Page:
Pass/fail system gets high marks for assessments
One provider used scores to set pay raises
There appears to be more to gauging nurse competency than evaluating clinical performance. Apart from meeting regulatory mandates, some hospitals are moving toward tying pay increases to well-defined, measurable bedside skills.
At least one provider, Meridian Hospitals in Neptune, NJ, used this approach to bring parity to its revised pay schedule and differentiate its staff’s proficiency levels following a complex merger.
In 1997, the combination of three local institutions resulted in Meridian, a hospital system with 1,500 RNs and 7,000 employees described by officials as "a consolidation among equals."
But as soon as the newly formed entity agreed to grant the performance-based pay, the question arose: What would the compensation be based on? And how would performance be judged?
"That’s always where questions arise," observes Donna Sue Gloe, RN, EdD, a clinical analyst at St. John’s Regional Health Center in Springfield, MO.
Problems lie in scoring assessments
Although St. John’s is not affiliated with Meridian, managers there have faced the same challenges when trying to appropriately assess nurse core competencies.
Devising reliable written or observational tools is one thing. But adequately scoring and interpreting test results presents a series of different challenges, nurses say. Here’s what some veteran managers advise:
• Assuming that the assessment tool being used reliably evaluates nurses on key skills, Gloe and other nurse educators advocate a pass/fail system. "Either you know the skill or you don’t," says Gloe, who sits on the advisory board of the Journal for Nurses in Staff Development, a research publication read by nurse educators.
• In general, a pass/fail system works; but only if the assessment tools and models on which they are based are relevant and intelligently devised, according to Pat Nolan, RN, an education specialist at Genesis Medical Center in Davenport, IA.
• On written exams, a passing grade tends to be more arbitrarily set than in observational testing. But here, as well, nursing officials should set the bar at a reasonable height, experts say.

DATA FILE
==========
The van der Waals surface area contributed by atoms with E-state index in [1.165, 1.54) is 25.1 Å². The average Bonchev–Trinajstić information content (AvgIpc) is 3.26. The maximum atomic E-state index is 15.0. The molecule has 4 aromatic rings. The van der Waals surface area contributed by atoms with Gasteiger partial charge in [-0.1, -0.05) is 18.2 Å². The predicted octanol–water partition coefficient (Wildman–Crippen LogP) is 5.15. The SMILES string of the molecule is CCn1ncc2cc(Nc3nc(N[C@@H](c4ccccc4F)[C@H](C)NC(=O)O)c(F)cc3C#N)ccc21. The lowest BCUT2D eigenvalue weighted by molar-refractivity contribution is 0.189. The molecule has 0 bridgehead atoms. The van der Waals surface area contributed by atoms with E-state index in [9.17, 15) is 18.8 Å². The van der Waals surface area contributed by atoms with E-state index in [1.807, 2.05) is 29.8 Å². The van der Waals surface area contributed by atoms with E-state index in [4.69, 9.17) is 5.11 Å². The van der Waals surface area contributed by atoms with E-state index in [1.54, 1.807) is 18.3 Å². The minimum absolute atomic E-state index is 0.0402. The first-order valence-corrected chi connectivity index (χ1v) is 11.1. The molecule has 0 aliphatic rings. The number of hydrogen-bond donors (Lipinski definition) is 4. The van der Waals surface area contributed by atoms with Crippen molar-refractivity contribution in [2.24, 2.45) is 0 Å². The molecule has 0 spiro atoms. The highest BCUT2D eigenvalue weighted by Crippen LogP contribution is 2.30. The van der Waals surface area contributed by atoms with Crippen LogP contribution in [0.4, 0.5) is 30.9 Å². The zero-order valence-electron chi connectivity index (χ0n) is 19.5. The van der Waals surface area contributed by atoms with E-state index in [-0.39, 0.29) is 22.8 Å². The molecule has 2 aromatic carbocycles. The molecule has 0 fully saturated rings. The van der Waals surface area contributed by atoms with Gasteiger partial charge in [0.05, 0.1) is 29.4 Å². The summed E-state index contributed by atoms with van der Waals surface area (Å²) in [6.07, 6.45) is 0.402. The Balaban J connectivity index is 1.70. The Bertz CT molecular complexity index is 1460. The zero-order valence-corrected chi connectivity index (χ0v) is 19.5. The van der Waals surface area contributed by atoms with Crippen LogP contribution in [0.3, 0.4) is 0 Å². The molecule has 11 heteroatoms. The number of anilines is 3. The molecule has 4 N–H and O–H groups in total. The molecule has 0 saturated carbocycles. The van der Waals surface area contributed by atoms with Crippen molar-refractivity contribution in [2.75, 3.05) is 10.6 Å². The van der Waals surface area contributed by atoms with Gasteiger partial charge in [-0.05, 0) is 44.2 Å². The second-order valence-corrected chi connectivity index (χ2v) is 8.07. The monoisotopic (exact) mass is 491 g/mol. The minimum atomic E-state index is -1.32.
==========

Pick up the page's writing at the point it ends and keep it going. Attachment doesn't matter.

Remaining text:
At St. John’s, which administers a written test and an observational assessment, a nurse has to get 80% of the answers correct on the written test to get a passing grade, Gloe says. Anything below that is a failing grade.
Descriptive terms may be substituted
• For many providers, a pass/fail system has been sufficient. But others have chosen a variant by substituting the terms "met" or "unmet" for pass or fail.
Descriptive terms such as "exceeds," "meets," or "does not meet" also have been used and are considered by some as more relevant and less either/or in describing proficiency, says Richard Hader, RN, PhD, CCRN, chief nurse executive at Meridian Hospitals.
Design an effective assessment tool and the scoring system is likely to mean something more, experts conclude.
• Whatever the scoring system, nurse educators insist that the assessment process should not be a punitive ritual, but a helpful experience for nurses.
In most cases, testing helps to reveal areas where a nurse needs to improve. The results should then lead to remedial course work or in the case of a new nurse time spent with a preceptor, says Gloe.
• Nurses who receive a poor assessment the first time out should be given reasonable time and adequate support in demonstrating an acceptable skill level on the next assessment, Gloe adds.
Most nurses contacted for this series favored adopting sound, established models and criteria as the basis for assessment tools.
Nolan says her facility based its assessment on the Nursing Intervention Classification (NIC), a system developed a few years ago by Iowa nurses and favored by many in critical care there because it breaks down nursing interventions into distinct patient-care areas.